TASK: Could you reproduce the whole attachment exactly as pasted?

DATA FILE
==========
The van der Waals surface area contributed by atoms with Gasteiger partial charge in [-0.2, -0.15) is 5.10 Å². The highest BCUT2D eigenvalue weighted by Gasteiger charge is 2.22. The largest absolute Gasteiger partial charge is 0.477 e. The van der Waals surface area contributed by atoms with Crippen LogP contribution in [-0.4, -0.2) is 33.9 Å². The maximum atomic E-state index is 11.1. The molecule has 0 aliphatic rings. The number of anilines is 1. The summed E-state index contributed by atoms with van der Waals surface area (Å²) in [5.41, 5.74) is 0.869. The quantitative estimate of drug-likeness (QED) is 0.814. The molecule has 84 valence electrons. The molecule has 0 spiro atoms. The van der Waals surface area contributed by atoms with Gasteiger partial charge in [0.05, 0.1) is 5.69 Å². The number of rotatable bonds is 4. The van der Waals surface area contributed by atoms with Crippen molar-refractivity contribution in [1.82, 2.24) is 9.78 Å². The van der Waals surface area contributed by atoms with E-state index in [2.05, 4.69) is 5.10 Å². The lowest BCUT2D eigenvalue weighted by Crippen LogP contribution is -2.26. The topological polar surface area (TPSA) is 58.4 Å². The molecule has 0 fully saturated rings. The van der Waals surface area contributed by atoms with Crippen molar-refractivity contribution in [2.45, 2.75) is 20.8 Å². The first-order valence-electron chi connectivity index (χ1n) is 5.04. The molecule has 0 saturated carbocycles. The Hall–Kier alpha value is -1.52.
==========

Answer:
The van der Waals surface area contributed by atoms with Gasteiger partial charge in [-0.2, -0.15) is 5.10 Å². The highest BCUT2D eigenvalue weighted by Gasteiger charge is 2.22. The largest absolute Gasteiger partial charge is 0.477 e. The van der Waals surface area contributed by atoms with Crippen LogP contribution in [-0.4, -0.2) is 33.9 Å². The maximum atomic E-state index is 11.1. The molecule has 0 aliphatic rings. The number of anilines is 1. The summed E-state index contributed by atoms with van der Waals surface area (Å²) in [5.41, 5.74) is 0.869. The quantitative estimate of drug-likeness (QED) is 0.814. The molecule has 84 valence electrons. The molecule has 0 spiro atoms. The van der Waals surface area contributed by atoms with Gasteiger partial charge in [0.05, 0.1) is 5.69 Å². The number of rotatable bonds is 4. The van der Waals surface area contributed by atoms with Crippen molar-refractivity contribution in [1.82, 2.24) is 9.78 Å². The van der Waals surface area contributed by atoms with E-state index in [2.05, 4.69) is 5.10 Å². The lowest BCUT2D eigenvalue weighted by Crippen LogP contribution is -2.26. The topological polar surface area (TPSA) is 58.4 Å². The molecule has 0 fully saturated rings. The van der Waals surface area contributed by atoms with Crippen molar-refractivity contribution in [2.45, 2.75) is 20.8 Å². The first-order valence-electron chi connectivity index (χ1n) is 5.04. The molecule has 0 saturated carbocycles. The Hall–Kier alpha value is -1.52.